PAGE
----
Can you tell us about the Sant’Andrea school complex?
Sandy Attia: The interesting thing about this project is that there are four functions combined: kindergarten, primary school, library and multipurpose gym. This is truly multipurpose, also used by external associations, by a theatre association and other active associations in this small town. For such a small town, it almost becomes a civic centre, the centre of life. The message is that school still has civic value. It may be trivial, but it is reality. It is a civic architecture, and as such, it has depth and a right to beauty. The other aspect is that of post-occupancy. We conducted a joint research with the University of Bressanone to understand how people, working within a space if they are happy, interface with the structure. It’s more of a process aspect, but as an architect it doesn’t often happen to go back to your building. Having this opportunity, I was able to go and monitor other architects’ buildings, to find out what people said: the complaints, what worked, what didn’t. It is remarkably interesting for buildings such as schools. This project has been very painful. The administration’s process was a long and difficult confrontation, but it was still greatly satisfyin, even if within a participatory process, in which it always seems that there are requests that the architect must follow because they are imposed; the reality is that you have to offer your idea which then ends up in the system with the whole project. There are pros and cons in this process.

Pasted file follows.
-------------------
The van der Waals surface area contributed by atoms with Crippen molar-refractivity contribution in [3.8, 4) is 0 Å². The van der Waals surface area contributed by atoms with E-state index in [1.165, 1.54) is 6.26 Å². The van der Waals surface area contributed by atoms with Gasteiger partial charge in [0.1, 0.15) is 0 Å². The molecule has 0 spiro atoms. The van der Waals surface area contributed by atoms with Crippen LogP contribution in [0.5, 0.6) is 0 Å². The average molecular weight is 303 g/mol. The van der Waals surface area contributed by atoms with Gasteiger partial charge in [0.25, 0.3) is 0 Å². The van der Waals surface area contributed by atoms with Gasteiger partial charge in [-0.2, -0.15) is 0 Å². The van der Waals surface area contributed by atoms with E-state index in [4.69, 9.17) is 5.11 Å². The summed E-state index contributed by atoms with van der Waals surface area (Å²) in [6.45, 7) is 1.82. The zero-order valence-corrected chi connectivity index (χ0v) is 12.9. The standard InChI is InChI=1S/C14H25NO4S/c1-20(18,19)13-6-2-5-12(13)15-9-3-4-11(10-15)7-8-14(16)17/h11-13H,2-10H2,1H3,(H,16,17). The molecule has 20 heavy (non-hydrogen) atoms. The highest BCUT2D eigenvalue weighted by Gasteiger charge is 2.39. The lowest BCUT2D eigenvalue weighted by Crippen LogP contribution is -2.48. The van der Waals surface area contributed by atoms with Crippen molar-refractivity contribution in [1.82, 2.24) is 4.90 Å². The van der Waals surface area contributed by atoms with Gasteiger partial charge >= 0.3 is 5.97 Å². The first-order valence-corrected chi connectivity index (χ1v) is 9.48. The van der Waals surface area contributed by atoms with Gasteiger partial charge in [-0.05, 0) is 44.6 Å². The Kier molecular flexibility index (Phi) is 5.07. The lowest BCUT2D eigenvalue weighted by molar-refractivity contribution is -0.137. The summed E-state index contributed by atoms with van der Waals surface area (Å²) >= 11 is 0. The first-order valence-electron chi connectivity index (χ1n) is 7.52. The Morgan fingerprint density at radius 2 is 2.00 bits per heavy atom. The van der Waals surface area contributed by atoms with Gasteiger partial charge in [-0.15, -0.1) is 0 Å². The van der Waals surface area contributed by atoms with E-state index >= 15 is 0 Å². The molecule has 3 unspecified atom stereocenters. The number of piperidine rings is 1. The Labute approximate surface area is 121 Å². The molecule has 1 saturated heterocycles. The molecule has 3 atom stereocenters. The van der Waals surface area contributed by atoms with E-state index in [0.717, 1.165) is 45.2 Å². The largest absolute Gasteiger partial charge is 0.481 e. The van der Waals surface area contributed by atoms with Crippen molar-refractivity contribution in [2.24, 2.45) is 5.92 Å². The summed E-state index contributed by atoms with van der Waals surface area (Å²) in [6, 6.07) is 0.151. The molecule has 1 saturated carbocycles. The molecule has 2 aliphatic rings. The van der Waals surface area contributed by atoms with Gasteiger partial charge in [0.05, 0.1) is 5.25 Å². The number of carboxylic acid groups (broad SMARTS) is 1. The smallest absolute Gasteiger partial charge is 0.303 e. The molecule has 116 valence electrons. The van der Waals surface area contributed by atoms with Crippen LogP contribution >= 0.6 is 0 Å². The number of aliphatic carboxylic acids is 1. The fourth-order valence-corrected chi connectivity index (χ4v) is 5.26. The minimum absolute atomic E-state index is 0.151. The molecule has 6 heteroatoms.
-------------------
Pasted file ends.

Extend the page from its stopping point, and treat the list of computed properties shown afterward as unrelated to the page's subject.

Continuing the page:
From our interview with Modus Architects